Re:faros - very long delay time?
When you did a re-install, did you clean out (after backing up) all the
Only ask, as what you see in the delay statistics, may be from the prior
install, if you just installed over the old one.
It's always worth clearing that data in the app, then letting the system
gather new data for a day or so, before deciding what's going on. You
may find a new peak in the data up in the 100's of mS as a result.
Check your NTP time source(s). It's not unknown for ISP's to do silly
things, like decide to take a NTP server off the public access list, or
to move the service to another system that varies so much as to make it
useless for apps'a like Faros.
Faros is also "a little unkind" to NTP servers too I've been told, due
to the poll rate it uses, from prolonged discussions on a NTP newsgroup
with people who are "in the know" re these things.
I've ended up (for several reasons) creating my own local (on my LAN)
NTP server, locked to GPS time, just like the beacons themselves. Not
a trivial task as it turned out, but I started doing that based on this
There's a lot to read, and even then, it's not exactly a "how to" as to
do it. But I can help there if needed. It does work, and works very
well indeed, even running on Windows! More than good enough for Faros.
Even without the GPS locking, a local NTP server on your LAN (even
running in the background on an existing box) will service Faros just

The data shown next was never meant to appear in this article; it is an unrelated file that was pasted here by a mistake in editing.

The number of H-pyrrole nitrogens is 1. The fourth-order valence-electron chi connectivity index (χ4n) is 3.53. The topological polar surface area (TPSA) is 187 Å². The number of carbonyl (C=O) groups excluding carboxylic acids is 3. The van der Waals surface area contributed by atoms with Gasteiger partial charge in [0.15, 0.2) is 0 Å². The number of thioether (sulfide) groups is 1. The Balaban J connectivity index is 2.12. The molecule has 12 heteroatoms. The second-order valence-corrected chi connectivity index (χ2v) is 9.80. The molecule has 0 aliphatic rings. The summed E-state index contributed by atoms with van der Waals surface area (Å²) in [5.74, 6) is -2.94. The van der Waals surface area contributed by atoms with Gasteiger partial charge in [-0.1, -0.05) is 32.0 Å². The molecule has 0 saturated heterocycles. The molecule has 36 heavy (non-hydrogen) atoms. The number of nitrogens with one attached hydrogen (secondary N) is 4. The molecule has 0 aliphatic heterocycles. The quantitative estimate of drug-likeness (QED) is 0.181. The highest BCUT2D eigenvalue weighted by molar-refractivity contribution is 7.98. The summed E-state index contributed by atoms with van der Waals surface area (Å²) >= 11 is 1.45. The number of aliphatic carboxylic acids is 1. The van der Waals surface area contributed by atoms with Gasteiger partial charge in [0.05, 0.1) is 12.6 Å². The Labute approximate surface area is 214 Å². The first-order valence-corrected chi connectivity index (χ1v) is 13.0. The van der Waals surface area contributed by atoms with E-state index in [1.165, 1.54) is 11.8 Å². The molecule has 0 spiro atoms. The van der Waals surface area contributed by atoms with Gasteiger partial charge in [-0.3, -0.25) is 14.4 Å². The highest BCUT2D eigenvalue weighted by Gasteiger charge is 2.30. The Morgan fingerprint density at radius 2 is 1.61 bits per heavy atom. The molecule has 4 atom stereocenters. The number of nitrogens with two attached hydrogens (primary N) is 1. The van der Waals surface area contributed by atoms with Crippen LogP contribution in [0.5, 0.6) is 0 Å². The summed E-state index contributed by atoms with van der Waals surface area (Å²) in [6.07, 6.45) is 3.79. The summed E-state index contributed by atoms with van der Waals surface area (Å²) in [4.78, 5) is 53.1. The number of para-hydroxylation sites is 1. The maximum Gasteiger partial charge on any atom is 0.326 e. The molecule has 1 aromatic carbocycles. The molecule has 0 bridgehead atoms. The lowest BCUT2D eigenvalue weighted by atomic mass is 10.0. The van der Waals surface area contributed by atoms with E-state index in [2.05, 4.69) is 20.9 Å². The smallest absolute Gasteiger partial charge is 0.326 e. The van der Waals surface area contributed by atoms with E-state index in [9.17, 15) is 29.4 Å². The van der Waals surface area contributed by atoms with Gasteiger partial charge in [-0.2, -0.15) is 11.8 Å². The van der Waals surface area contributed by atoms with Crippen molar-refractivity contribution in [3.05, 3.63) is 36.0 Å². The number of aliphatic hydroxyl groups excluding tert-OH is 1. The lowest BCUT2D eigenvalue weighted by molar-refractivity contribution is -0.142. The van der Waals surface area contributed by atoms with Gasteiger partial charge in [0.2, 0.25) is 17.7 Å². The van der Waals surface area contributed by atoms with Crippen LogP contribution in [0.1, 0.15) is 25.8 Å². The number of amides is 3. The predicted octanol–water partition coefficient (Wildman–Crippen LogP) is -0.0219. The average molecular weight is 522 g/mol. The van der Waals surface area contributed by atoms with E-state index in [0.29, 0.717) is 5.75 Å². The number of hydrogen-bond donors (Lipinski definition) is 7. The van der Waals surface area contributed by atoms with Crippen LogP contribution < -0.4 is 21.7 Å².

fine, and only sync periodicaly with external NTP sources, if you still
have a good one or three to use.
However... If your ISP or WAN provider is messing about, and the ping
times to the servers vary significantly throught the day (as mine were
doing) then you *need* the local GPS locked type of NTP source.
Most ISP's sadly will be happy if their NTP servers are within 1S of
each other, let alone within mS (or better) of UTC ticks. Contact them
to complain about jitter and huge offsets, and if you find someone who
doesnt think you're talking about FTP, they still wont have a clue what
you're on about.
Hope you find out what and why, and it's not NTP issues. Resolvable if
that is the case, but it's a bit of a chore. Help available if needed.
- Jerry, an interesting article I just noticed that might pertain to this
issue. A project worth following, I think. If NASA is concerned why not
On 3/5/2010 5:28 PM, Bruce Tanner wrote:
> Wow! I don't know if this is of any value or significance to the issue,
> Jerry, but I have heard that an effect of the recent Earthquake in Chile
> there scientists have been able to record both a very minor change in
> the tilt of the Earth on her axis and a very slight speed up (I think)
> of the period of rotation. Could that be showing up in the Faros data?
> The Chilean earthquake was about two weeks ago now, Feb. 27.
> There are other reports if you Google 'earthquake rotation axis'.
> Bruce, K2BET
> On 3/5/2010 8:02 AM, Jerry Flanders wrote:
> > Faros was running FB until a couple weeks ago, with almost all delays
> > on the short path line as expected. Now delays appear to be in the
> > range of 200 - 300 ms and all delay points are at top of details screen.
> > I can't find any setting that appears wrong to me. I have uninstalled
> > and reinstalled Faros - no help.
> > Current settings:
> > Signal delay red vertical line is about 17 ms with a "normal" (no pun
> > intended) distribution of green lines centering at about 15 ms,
> > extending from about 0 to about 46 ms.
> > Delay correction is set to 17 ms.
> > UTC Clock info std error 0.99 ms, max error 18.6 ms.
> > Log file shows even high SNR stations are recording delays of 200 -
> > 300 ms.
> > Any ideas?
> > Jerry W4UK
> [Non-text portions of this message have been removed]
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